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Zimbabwe’s Economy not as bad as claimed – says RBZ boss Mangudya 

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By Anna Chibamu 


RESERVE Bank of Zimbabwe (RBZ) Governor, John Mangudya has said the country’s economy is doing well despite the negative perception among the people.

Giving oral evidence on the performance of the auction system to the Parliamentary Budget and Finance portfolio committee on Monday, Mangudya said the country was not a basket case and urged Zimbabweans to have less bad news.

“The economy’s fundamentals are doing well. This economy is not as bad as we paint it. We are not a basket case. Our policies are consistent. Let us have less bad news,” Mangudya told committee members.

He explained: “US$3.3 billion has been utilised significantly to expand the economy during the first half of 2022. Most entities have improved, with 30-45% imports compared to our shops, which now have 75-85% local products filled.

“The auction has been able to provide 49% raw materials for the economy’s expansion.”

Mangudya said the economy’s landscape had changed positively, with more capitalisation leading to firms being able to improve on operations.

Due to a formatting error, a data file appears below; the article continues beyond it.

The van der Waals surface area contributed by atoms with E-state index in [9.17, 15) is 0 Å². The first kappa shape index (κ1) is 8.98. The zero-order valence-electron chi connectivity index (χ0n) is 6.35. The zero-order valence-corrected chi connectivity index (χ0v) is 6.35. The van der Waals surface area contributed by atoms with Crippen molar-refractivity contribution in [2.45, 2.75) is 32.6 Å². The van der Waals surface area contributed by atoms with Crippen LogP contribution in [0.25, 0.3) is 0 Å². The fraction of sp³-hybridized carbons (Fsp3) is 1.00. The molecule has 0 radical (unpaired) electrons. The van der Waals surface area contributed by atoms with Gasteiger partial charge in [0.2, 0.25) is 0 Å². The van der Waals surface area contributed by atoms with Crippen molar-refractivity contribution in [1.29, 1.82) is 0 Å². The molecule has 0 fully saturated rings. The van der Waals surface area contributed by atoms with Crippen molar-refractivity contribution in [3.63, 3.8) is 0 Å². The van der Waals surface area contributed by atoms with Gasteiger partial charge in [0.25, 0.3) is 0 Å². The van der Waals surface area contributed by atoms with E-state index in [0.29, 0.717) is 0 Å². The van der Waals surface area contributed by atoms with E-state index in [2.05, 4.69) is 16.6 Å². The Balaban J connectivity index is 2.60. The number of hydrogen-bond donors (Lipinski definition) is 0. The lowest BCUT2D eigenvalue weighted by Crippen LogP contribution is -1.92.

He, however, admitted this expansion had come with costs such as inflation.

“We are so confident that fundamentals are in position,” said the RBZ boss.

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“Balance of payment is in place. By the end of June, the country earned US$5.4 billion, an increase of 34% from 2021 figures. Export losses were US$35 million, with a gain of US$790 million diaspora remittances. Prices of commodities have been going up.

“There has been total fiscal consolidation without any borrowing from the central bank by the government. We have a tight monetary policy with an M-Zero static.”

The RBZ Chief told the committee that the auction system had a backlog payment to clients of US$75 million, which the bank would clear by the end of July.

“The backlog is there. Last week we cleared SMEs auctions. The main auction 94-99 to become current. Our last auction was 101 and this week we will clear 100 then seal with auctions before 94 by the end of July so that they do not become a moving target. We want to make sure that there is no backlog,” Mangudya added.

Harare North MP, Rusty Markham, disputed the backlog of US$75million saying it was around US$300 million.

Markham queried how the government was going to clear this backlog in less than a month when it had failed to do so in six months.

Among the challenges causing economic distress, Mangudya pointed out global inflation, supply constraints brought about by Covid-19, as well as the Russia-Ukraine conflict and the effect of the movement of the exchange and parallel market rate.